Danielle Farah – BSc (Hons) Animal Behaviour and Welfare graduate

My career path so far

I did my placement year with the Southern African Foundation for the Conservation of Coastal Birds (SANCCOB) in South Africa and after my finals I returned for three months to help facilitate the new African penguin chick rearing unit. 

I later got a maternity cover position as a trainee Animal Keeper at Marwell Zoo in Winchester. Initially, the sections we worked on were mostly mixed species, but after a few months the sections changed to taxonomic and I was transferred to the birds section. I later got a permanent position on the primates and small mammals section, and after a while I was being trained once a week with carnivores so I could help out if they needed it.

Whilst I was at Marwell, the eighth International Penguin Congress took place in Bristol. This is where I met my next employer, the Curator of Penguins at Ski Dubai. Five months later I was working in Dubai as a Penguin Trainer with King and Gentoo penguins. This was one of the best experiences of my life, and I still miss it now.  

After over a year of working there, I saw an advertisement for the job that I am currently working now, Head Penguin Keeper at Bournemouth Aquarium. I wasn’t particularly looking to leave Ski Dubai but I always think it is good to keep an eye out for potential opportunities. Bournemouth Oceanarium had built a brand new penguin exhibit after spending five years planning it. After contacting the curator I discovered that they were only looking to employ one person to facilitate this. For me, it was a blank canvas, and still is in many ways. I have been working here with a colony of Humboldt penguins since then.

The two most exciting parts of my career to date have been working in South Africa rehabilitating wild African seabirds and working in Dubai with King and Gentoo penguins. These two experiences are definitely at the top of the excitement list. Each experience has presented me with new challenges, new cultures, meaningful work, amazing animals, and lots of incredible people.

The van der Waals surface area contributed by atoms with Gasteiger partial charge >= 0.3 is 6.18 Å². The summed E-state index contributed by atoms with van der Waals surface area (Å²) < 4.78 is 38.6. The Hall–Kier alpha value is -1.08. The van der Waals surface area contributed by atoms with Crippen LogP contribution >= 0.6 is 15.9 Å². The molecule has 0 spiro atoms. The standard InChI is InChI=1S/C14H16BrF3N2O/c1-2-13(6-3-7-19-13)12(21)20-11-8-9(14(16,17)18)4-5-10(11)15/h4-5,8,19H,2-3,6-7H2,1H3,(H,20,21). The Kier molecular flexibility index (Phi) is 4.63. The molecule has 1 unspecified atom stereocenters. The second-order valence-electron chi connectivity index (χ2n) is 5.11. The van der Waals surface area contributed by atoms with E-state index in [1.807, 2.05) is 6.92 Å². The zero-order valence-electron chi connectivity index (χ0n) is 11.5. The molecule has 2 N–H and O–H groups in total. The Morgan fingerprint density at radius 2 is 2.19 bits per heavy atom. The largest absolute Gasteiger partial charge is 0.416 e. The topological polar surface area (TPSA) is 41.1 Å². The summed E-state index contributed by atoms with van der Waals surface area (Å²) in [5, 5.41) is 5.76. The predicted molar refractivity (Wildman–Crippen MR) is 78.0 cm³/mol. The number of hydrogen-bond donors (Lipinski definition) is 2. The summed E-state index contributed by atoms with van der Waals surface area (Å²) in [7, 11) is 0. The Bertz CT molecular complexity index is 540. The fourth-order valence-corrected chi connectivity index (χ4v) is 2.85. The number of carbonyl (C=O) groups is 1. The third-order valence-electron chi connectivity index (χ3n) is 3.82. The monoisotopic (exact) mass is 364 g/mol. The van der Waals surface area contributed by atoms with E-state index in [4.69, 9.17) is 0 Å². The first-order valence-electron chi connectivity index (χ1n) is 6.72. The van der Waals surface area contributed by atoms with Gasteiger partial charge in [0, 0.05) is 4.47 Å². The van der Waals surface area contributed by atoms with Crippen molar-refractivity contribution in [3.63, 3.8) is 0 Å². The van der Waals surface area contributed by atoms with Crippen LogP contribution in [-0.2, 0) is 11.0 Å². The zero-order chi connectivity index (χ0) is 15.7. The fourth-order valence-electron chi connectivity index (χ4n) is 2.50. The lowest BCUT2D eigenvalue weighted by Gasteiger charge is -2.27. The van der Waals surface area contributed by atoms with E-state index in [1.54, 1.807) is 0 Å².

Any advice?

It can be quite difficult to get an animal-related occupation, especially in the beginning. Volunteer in as many places as possible while you have the opportunity – this always shows well to potential employers and means that you are regarded much higher than someone who has the same qualifications as you but with no practical experience.

Plymouth is a great location for volunteering in different places; Paignton and Dartmoor Zoo are relatively close, the National Marine Aquarium (biggest aquarium in the UK) is within walking distance from the University campus, and there are a couple of farms around.

In my second year, I also chose ‘work-based learning’ as one of my modules. You get to find a facility to volunteer at for a certain number of hours and do a project while you are there. I went to Totnes Rare Breeds Farm and continued to volunteer there for approximately nine months as an Owl Handler, handling many different owl species and training one of their Barn owls to fly for displays.

Course highlights? 

One of the best aspects of studying at Plymouth was the fact that you can do a placement year as part of your degree. When you do a placement project it is a great opportunity to collect data for your dissertation, and you are assisted financially rather having to fund everything yourself – it is a great help. 

I went to South Africa for seven months and worked at a seabird rehabilitation centre - Southern African Foundation for the Conservation of Coastal Birds (SANCCOB. Words cannot describe how much I learnt and how much practical experience I gained. At one point, during my time there, around five hundred African penguin chicks were brought to the centre for rehabilitation. That was a lot of hand rearing. 

One of the lecturers, Dr Sarah Collins, even came to visit to see how everything was going. Here, I also collected and sorted data for my dissertation, and with Sarah’s help, the findings of the research have now been published in a scientific journal.